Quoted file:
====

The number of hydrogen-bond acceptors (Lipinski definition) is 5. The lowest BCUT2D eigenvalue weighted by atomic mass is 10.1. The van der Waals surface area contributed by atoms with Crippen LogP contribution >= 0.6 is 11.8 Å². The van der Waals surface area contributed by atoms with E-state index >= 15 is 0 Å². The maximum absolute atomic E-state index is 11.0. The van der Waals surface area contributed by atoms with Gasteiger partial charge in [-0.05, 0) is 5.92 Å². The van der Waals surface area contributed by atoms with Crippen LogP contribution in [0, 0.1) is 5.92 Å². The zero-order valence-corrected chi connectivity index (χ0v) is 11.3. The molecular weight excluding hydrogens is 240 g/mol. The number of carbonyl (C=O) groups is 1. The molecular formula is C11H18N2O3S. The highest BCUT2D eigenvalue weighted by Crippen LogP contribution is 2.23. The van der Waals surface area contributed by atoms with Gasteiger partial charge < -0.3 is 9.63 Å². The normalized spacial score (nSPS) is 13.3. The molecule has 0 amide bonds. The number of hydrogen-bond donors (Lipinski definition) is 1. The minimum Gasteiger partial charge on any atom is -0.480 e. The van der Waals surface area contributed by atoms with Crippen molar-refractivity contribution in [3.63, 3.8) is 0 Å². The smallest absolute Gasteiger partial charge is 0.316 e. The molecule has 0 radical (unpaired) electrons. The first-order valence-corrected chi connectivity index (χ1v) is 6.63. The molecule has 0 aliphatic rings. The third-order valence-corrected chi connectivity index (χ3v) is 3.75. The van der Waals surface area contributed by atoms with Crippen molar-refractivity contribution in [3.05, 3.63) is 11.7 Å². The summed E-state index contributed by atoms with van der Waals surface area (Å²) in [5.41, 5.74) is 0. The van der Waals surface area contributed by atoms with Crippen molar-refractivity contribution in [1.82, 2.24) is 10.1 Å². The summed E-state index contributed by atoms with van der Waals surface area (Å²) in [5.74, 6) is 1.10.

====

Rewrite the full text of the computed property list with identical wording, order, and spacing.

The number of hydrogen-bond acceptors (Lipinski definition) is 5. The lowest BCUT2D eigenvalue weighted by atomic mass is 10.1. The van der Waals surface area contributed by atoms with Crippen LogP contribution >= 0.6 is 11.8 Å². The van der Waals surface area contributed by atoms with E-state index >= 15 is 0 Å². The maximum absolute atomic E-state index is 11.0. The van der Waals surface area contributed by atoms with Gasteiger partial charge in [-0.05, 0) is 5.92 Å². The van der Waals surface area contributed by atoms with Crippen LogP contribution in [0, 0.1) is 5.92 Å². The zero-order valence-corrected chi connectivity index (χ0v) is 11.3. The molecular weight excluding hydrogens is 240 g/mol. The number of carbonyl (C=O) groups is 1. The molecular formula is C11H18N2O3S. The highest BCUT2D eigenvalue weighted by Crippen LogP contribution is 2.23. The van der Waals surface area contributed by atoms with Gasteiger partial charge < -0.3 is 9.63 Å². The normalized spacial score (nSPS) is 13.3. The molecule has 0 amide bonds. The number of hydrogen-bond donors (Lipinski definition) is 1. The minimum Gasteiger partial charge on any atom is -0.480 e. The van der Waals surface area contributed by atoms with Crippen molar-refractivity contribution in [3.63, 3.8) is 0 Å². The smallest absolute Gasteiger partial charge is 0.316 e. The molecule has 0 radical (unpaired) electrons. The first-order valence-corrected chi connectivity index (χ1v) is 6.63. The molecule has 0 aliphatic rings. The third-order valence-corrected chi connectivity index (χ3v) is 3.75. The van der Waals surface area contributed by atoms with Crippen molar-refractivity contribution in [3.05, 3.63) is 11.7 Å². The summed E-state index contributed by atoms with van der Waals surface area (Å²) in [5.41, 5.74) is 0. The van der Waals surface area contributed by atoms with Crippen molar-refractivity contribution in [1.82, 2.24) is 10.1 Å². The summed E-state index contributed by atoms with van der Waals surface area (Å²) in [5.74, 6) is 1.10.